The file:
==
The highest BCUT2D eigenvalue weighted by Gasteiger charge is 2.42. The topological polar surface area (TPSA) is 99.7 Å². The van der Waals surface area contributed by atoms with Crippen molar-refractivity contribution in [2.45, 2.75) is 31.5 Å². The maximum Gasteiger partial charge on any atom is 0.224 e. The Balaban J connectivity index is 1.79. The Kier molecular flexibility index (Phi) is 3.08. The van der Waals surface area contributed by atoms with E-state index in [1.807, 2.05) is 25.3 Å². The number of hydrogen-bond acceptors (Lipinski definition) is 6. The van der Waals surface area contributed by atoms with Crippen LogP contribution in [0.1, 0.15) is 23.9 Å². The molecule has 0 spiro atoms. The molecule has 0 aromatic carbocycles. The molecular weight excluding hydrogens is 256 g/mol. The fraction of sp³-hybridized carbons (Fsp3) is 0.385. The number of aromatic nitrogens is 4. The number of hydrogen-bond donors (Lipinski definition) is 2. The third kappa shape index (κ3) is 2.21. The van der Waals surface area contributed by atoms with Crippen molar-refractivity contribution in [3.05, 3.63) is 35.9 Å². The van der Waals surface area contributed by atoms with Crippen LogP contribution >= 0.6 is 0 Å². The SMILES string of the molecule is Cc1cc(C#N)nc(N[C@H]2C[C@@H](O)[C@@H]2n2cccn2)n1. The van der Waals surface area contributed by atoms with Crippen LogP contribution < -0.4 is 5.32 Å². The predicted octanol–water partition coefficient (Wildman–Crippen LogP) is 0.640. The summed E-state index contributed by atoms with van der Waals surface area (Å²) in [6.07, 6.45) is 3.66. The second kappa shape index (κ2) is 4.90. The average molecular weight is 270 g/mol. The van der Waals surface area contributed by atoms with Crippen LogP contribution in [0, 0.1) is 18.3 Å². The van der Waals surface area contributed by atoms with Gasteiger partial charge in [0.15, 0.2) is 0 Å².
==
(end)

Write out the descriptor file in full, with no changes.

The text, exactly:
The highest BCUT2D eigenvalue weighted by Gasteiger charge is 2.42. The topological polar surface area (TPSA) is 99.7 Å². The van der Waals surface area contributed by atoms with Crippen molar-refractivity contribution in [2.45, 2.75) is 31.5 Å². The maximum Gasteiger partial charge on any atom is 0.224 e. The Balaban J connectivity index is 1.79. The Kier molecular flexibility index (Phi) is 3.08. The van der Waals surface area contributed by atoms with E-state index in [1.807, 2.05) is 25.3 Å². The number of hydrogen-bond acceptors (Lipinski definition) is 6. The van der Waals surface area contributed by atoms with Crippen LogP contribution in [0.1, 0.15) is 23.9 Å². The molecule has 0 spiro atoms. The molecule has 0 aromatic carbocycles. The molecular weight excluding hydrogens is 256 g/mol. The fraction of sp³-hybridized carbons (Fsp3) is 0.385. The number of aromatic nitrogens is 4. The number of hydrogen-bond donors (Lipinski definition) is 2. The third kappa shape index (κ3) is 2.21. The van der Waals surface area contributed by atoms with Crippen molar-refractivity contribution in [3.05, 3.63) is 35.9 Å². The van der Waals surface area contributed by atoms with Crippen LogP contribution >= 0.6 is 0 Å². The SMILES string of the molecule is Cc1cc(C#N)nc(N[C@H]2C[C@@H](O)[C@@H]2n2cccn2)n1. The van der Waals surface area contributed by atoms with Crippen LogP contribution < -0.4 is 5.32 Å². The predicted octanol–water partition coefficient (Wildman–Crippen LogP) is 0.640. The summed E-state index contributed by atoms with van der Waals surface area (Å²) in [6.07, 6.45) is 3.66. The second kappa shape index (κ2) is 4.90. The average molecular weight is 270 g/mol. The van der Waals surface area contributed by atoms with Crippen LogP contribution in [0, 0.1) is 18.3 Å². The van der Waals surface area contributed by atoms with Gasteiger partial charge in [0.15, 0.2) is 0 Å².